Even today I was working on a case which stands for judgment, which raises yet again a question which is presented by the advance in technology, and the question arises in the unlikely context of a pleading point in defamation. A less exciting area of the law one can scarcely imagine — Justice David Ipp in his paper for the 80th anniversary of the Australian Law Journal, described defamation law as the “Galapagos Island Division of the law of torts”.
The problem arises because in the common law of defamation the defence of fair comment is restricted to fair comment upon facts truly stated. The question is whether or not the common law will continue to insist that in order to continue to make their own judgment about the fair comment, the facts must effectively be stated about the same time as the publication and the matter complained of.
In the days of print media only, you could check the facts against the content of the print. But in the current age — when information is so often communicated in short and ever-shorter electronic forms — it may be that in the matter complained of there is not the statement of facts that are said to provide the foundation for the fair comment; and yet the technology by hyperlink can provide instantaneous, immediate and perhaps too much information about the context in which the comment is made.
So that’s just an illustration where there hasn’t been a great deal of specific attention to the need to advance and develop the law. Indeed, the parties suggested that it was not necessary to look at any policy questions or any questions of legal principle — just at what the High Court said in earlier cases involving print media. You immediately faced the question of (if you think and puzzle about the problem) how can you adapt the principles of the common law to the real world of communication in which we live today?
So when I look back on first meeting of the NSW Society for Computers and the Law back in 1982 in the Masonic Centre, and I look at the interesting stories of our three speakers tonight, I really think we a very lucky to have lived through these exciting times and the most exciting times are certainly yet to come. Julian Burnside may be there in 25 years time for the 50th anniversary — you’ll be wheeled in and there’ll be whistles and fanfare — but I am not absolutely sure that I’ll be there, so I’m getting in my apologies just in case.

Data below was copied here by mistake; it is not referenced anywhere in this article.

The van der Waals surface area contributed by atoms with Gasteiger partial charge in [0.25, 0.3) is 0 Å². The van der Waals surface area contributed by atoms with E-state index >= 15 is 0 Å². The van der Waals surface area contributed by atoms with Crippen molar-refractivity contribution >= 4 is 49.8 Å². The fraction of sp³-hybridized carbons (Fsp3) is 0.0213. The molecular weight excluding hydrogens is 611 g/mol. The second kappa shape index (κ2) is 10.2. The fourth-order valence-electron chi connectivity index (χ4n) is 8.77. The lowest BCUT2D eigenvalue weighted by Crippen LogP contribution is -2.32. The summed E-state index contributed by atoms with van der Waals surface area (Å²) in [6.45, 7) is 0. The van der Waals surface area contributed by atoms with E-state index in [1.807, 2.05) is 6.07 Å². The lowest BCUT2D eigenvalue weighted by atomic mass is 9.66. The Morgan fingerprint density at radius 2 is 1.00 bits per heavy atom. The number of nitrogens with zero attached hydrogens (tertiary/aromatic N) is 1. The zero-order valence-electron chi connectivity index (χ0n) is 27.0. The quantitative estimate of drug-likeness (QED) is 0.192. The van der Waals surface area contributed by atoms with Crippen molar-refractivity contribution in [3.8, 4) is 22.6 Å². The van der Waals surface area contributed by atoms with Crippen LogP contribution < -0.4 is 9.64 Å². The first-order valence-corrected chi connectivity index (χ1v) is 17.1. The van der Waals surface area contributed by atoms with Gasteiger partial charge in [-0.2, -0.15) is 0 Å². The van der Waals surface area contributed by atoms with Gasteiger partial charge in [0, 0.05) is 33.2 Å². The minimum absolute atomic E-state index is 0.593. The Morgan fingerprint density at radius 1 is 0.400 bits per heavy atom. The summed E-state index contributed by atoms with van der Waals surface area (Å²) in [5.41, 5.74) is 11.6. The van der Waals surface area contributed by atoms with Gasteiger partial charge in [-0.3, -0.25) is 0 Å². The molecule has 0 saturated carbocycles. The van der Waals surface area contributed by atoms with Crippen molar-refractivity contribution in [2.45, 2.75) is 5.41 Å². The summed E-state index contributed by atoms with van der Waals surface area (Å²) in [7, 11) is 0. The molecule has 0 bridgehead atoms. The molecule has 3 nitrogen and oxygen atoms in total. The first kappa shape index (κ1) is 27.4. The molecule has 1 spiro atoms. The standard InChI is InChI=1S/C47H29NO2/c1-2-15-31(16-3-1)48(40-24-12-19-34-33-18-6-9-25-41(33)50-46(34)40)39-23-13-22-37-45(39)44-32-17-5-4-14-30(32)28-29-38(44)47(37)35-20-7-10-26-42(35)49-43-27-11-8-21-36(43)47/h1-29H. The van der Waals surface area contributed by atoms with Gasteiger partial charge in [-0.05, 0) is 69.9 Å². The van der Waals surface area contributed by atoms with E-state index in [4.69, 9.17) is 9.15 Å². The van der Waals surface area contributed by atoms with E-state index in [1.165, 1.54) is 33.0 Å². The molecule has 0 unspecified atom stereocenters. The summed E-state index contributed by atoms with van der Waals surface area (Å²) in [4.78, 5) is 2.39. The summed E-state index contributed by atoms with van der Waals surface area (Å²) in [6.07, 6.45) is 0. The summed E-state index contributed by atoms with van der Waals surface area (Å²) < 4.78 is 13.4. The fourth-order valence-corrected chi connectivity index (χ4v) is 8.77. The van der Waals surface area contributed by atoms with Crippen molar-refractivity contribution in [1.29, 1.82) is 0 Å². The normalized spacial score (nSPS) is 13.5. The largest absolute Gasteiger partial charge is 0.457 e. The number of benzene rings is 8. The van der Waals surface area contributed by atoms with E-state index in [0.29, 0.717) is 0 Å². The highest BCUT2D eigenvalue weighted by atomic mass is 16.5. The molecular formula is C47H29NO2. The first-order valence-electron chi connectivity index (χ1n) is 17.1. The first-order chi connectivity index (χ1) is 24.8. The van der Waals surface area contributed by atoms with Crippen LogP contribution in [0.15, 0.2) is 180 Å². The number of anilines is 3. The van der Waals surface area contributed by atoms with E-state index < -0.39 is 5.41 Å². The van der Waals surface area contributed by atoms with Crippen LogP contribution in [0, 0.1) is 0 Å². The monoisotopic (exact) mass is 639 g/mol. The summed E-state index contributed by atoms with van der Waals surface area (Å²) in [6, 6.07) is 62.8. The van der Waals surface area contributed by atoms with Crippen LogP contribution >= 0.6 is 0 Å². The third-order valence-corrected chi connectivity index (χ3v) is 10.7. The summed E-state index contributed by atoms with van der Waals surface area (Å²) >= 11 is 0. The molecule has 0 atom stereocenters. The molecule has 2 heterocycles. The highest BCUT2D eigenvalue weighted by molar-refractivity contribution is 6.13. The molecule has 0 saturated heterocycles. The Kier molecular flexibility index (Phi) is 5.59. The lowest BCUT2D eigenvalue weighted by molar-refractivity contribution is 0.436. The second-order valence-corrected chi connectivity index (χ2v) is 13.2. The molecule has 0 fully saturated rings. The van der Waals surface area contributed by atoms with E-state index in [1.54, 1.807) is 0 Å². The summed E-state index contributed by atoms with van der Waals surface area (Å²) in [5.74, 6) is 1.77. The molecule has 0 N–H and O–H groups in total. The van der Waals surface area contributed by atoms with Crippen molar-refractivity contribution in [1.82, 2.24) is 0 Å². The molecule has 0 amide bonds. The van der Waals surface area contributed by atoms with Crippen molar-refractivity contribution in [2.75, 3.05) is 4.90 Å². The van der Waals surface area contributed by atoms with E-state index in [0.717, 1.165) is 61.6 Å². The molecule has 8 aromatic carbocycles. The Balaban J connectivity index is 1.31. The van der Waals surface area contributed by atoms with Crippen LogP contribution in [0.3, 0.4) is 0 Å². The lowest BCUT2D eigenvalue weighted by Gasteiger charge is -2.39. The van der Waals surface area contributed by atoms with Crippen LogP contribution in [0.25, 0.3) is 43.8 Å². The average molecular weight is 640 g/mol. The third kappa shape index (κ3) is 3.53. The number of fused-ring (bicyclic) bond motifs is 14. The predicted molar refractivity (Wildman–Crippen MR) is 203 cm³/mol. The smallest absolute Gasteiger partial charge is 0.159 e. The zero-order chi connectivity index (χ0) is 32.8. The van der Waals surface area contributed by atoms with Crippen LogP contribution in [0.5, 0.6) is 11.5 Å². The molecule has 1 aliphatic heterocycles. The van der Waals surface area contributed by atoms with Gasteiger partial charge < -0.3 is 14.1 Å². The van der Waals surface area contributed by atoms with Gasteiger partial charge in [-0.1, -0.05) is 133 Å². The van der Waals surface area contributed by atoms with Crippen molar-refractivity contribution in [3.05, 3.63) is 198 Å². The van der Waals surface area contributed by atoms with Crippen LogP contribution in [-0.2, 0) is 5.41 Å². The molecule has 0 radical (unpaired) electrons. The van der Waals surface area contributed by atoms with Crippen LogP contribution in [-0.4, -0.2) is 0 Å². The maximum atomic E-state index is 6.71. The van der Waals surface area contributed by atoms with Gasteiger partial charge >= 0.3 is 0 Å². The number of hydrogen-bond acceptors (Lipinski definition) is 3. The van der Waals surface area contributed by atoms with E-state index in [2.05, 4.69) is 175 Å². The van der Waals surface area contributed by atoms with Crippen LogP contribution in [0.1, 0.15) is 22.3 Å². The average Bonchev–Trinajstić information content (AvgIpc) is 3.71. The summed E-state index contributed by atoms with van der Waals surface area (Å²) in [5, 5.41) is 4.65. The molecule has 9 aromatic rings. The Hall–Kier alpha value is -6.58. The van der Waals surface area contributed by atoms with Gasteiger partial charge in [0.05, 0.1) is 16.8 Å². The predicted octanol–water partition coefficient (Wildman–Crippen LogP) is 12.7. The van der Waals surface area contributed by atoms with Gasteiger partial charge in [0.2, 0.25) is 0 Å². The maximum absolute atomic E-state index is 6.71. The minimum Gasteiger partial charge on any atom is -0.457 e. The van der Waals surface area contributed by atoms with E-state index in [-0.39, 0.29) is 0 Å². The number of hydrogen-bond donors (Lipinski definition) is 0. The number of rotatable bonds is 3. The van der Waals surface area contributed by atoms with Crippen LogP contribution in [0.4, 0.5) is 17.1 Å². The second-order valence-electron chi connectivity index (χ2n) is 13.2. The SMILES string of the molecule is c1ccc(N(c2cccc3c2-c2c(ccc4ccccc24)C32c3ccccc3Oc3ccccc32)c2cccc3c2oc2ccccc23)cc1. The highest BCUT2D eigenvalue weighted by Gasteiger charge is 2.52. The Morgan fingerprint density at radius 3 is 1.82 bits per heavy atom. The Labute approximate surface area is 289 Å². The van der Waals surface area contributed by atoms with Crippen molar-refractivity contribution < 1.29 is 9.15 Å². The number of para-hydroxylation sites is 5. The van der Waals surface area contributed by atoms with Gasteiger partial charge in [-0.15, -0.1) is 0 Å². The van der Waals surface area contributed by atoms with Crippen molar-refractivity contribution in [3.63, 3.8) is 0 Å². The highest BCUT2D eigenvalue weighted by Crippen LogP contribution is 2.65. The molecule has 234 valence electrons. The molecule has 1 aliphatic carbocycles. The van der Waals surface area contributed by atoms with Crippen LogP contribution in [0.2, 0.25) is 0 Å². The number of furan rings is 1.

But it’s been an astonishing 25 years, and I do urge the three speakers today — including Brendan Scott’s very interesting perspective trying to conceptualise the two streams — to write their speeches up. I don’t know if they’ve been recorded here. I mean, they’ve taken the Queen down and they’ve taken away all the other remnants we used to have here at Parliament House — the Crown is still there I noticed. But they should write down those things and they should be published somewhere, because it’s an astonishing story.
Now Julian Burnside rather unkindly said his introduction would finish up or start with “and the less said about him the better” which seems an appropriate note on which to say that in a few minutes I have to leave. Because across the park, lit there in the distance is the Art Gallery of NSW, there is another function on over there tonight which I have to go to.
It’s a function which in a sense is a counterpoint to the stories which I’ve just told you and which we’ve been told by the other speakers, because this is a function of the gay community with the announcement of the “top 25”. This is the top 25 Australian citizens who are openly gay. I don’t know quite who the other 24 are. My partner said he didn’t think it was wise and that he’s not going, but I’m going to head over there and heaven only knows what I’ll find when I get there. If it’s too disruptive I’ll come back here. However, that’s the counterpoint.
We sit here thinking of the explosion in scientific and technological knowledge and advances, we think of the enormous changes that have come about in our world in commerce, economics and society and in the law, we think of the way we’ve adjusted so rapidly and taken our minds on the journey with the technology. And over the park, not far from here are people who are still working towards basic equality and respect for their human dignity in our society.
It’s a strange thing the human being. It can have these wonderful mental explosions, it can dream of the farthest planet and distant galaxies, it can send new technologies and vehicles out there to explore, and it can plumb down to the depths of the ocean, it can analyse the genome, break up the gene, split the atom, and yet here on earth we can still do unkind things to each other and still be unequal and unjust.
That’s why we need independent courts, and that I suggest is why we need people like you who are interested in the technology but realise that the technology isn’t everything. We also have to move the spirits, hearts and minds of human beings so that we make the most of the technology, and put it to the service of humanity in kindness and goodness to each other, and upholding the dignity and rights of everyone.
So I congratulate the society on being 25 years young.
This is an edited transcript of a speech presented by the Honourable Justice Michael Kirby, at the 25th anniversary of the NSW Society for Computers and the Law at NSW Parliament House on 9 October. Lawyers Weekly has added sub headings for readers’ convenience.